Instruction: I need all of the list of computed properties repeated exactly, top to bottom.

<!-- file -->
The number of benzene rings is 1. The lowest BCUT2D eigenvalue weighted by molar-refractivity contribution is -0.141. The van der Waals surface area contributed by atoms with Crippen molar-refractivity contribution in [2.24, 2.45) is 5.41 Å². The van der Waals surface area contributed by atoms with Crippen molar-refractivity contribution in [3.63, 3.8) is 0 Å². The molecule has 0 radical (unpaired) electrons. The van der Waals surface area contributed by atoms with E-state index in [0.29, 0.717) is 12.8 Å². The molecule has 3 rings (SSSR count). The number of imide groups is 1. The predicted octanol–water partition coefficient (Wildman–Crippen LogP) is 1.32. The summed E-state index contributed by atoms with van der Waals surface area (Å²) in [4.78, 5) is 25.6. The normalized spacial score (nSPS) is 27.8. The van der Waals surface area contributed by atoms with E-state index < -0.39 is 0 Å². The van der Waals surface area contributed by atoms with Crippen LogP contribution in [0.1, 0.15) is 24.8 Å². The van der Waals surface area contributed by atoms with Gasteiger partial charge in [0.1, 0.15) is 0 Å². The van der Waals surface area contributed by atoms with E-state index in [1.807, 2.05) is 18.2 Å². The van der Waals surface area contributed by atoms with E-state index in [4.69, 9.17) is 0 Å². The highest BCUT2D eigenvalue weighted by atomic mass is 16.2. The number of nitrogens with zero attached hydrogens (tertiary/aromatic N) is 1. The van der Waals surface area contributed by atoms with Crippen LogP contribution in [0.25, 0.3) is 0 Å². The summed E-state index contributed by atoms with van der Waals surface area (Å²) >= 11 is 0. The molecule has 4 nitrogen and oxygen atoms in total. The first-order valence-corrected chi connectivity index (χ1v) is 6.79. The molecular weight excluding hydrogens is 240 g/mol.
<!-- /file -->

The number of benzene rings is 1. The lowest BCUT2D eigenvalue weighted by molar-refractivity contribution is -0.141. The van der Waals surface area contributed by atoms with Crippen molar-refractivity contribution in [2.24, 2.45) is 5.41 Å². The van der Waals surface area contributed by atoms with Crippen molar-refractivity contribution in [3.63, 3.8) is 0 Å². The molecule has 0 radical (unpaired) electrons. The van der Waals surface area contributed by atoms with E-state index in [0.29, 0.717) is 12.8 Å². The molecule has 3 rings (SSSR count). The number of imide groups is 1. The predicted octanol–water partition coefficient (Wildman–Crippen LogP) is 1.32. The summed E-state index contributed by atoms with van der Waals surface area (Å²) in [4.78, 5) is 25.6. The normalized spacial score (nSPS) is 27.8. The van der Waals surface area contributed by atoms with E-state index < -0.39 is 0 Å². The van der Waals surface area contributed by atoms with Crippen LogP contribution in [0.1, 0.15) is 24.8 Å². The van der Waals surface area contributed by atoms with Gasteiger partial charge in [0.1, 0.15) is 0 Å². The van der Waals surface area contributed by atoms with E-state index in [1.807, 2.05) is 18.2 Å². The van der Waals surface area contributed by atoms with E-state index in [4.69, 9.17) is 0 Å². The highest BCUT2D eigenvalue weighted by atomic mass is 16.2. The number of nitrogens with zero attached hydrogens (tertiary/aromatic N) is 1. The van der Waals surface area contributed by atoms with Crippen LogP contribution in [0.25, 0.3) is 0 Å². The summed E-state index contributed by atoms with van der Waals surface area (Å²) >= 11 is 0. The molecule has 4 nitrogen and oxygen atoms in total. The first-order valence-corrected chi connectivity index (χ1v) is 6.79. The molecular weight excluding hydrogens is 240 g/mol.